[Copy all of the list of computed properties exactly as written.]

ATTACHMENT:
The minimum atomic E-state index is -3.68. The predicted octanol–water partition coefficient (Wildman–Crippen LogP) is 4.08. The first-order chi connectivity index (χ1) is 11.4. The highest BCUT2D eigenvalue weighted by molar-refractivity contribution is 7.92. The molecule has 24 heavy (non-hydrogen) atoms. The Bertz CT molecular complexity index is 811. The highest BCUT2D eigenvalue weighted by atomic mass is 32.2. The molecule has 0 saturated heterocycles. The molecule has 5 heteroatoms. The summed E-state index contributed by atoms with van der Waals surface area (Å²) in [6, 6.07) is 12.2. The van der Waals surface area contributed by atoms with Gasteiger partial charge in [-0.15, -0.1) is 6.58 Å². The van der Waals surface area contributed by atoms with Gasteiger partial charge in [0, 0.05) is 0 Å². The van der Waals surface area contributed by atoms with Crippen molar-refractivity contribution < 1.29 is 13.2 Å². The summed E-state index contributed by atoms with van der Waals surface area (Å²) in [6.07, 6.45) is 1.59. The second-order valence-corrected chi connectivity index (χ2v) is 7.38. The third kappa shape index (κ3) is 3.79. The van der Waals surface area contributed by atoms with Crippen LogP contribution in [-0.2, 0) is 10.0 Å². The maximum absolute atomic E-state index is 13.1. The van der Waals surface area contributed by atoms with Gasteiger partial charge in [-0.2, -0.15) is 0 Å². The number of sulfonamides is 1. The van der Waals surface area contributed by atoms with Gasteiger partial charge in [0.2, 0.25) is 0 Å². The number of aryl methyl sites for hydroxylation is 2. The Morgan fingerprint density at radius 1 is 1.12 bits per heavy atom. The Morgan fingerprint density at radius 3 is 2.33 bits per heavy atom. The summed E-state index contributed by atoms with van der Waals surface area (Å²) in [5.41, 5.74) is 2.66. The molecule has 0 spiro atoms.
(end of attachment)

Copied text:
The minimum atomic E-state index is -3.68. The predicted octanol–water partition coefficient (Wildman–Crippen LogP) is 4.08. The first-order chi connectivity index (χ1) is 11.4. The highest BCUT2D eigenvalue weighted by molar-refractivity contribution is 7.92. The molecule has 24 heavy (non-hydrogen) atoms. The Bertz CT molecular complexity index is 811. The highest BCUT2D eigenvalue weighted by atomic mass is 32.2. The molecule has 0 saturated heterocycles. The molecule has 5 heteroatoms. The summed E-state index contributed by atoms with van der Waals surface area (Å²) in [6, 6.07) is 12.2. The van der Waals surface area contributed by atoms with Gasteiger partial charge in [-0.15, -0.1) is 6.58 Å². The van der Waals surface area contributed by atoms with Gasteiger partial charge in [0, 0.05) is 0 Å². The van der Waals surface area contributed by atoms with Crippen molar-refractivity contribution < 1.29 is 13.2 Å². The summed E-state index contributed by atoms with van der Waals surface area (Å²) in [6.07, 6.45) is 1.59. The second-order valence-corrected chi connectivity index (χ2v) is 7.38. The third kappa shape index (κ3) is 3.79. The van der Waals surface area contributed by atoms with Crippen LogP contribution in [-0.2, 0) is 10.0 Å². The maximum absolute atomic E-state index is 13.1. The van der Waals surface area contributed by atoms with Gasteiger partial charge in [-0.2, -0.15) is 0 Å². The number of sulfonamides is 1. The van der Waals surface area contributed by atoms with Gasteiger partial charge in [0.2, 0.25) is 0 Å². The number of aryl methyl sites for hydroxylation is 2. The Morgan fingerprint density at radius 1 is 1.12 bits per heavy atom. The Morgan fingerprint density at radius 3 is 2.33 bits per heavy atom. The summed E-state index contributed by atoms with van der Waals surface area (Å²) in [5.41, 5.74) is 2.66. The molecule has 0 spiro atoms.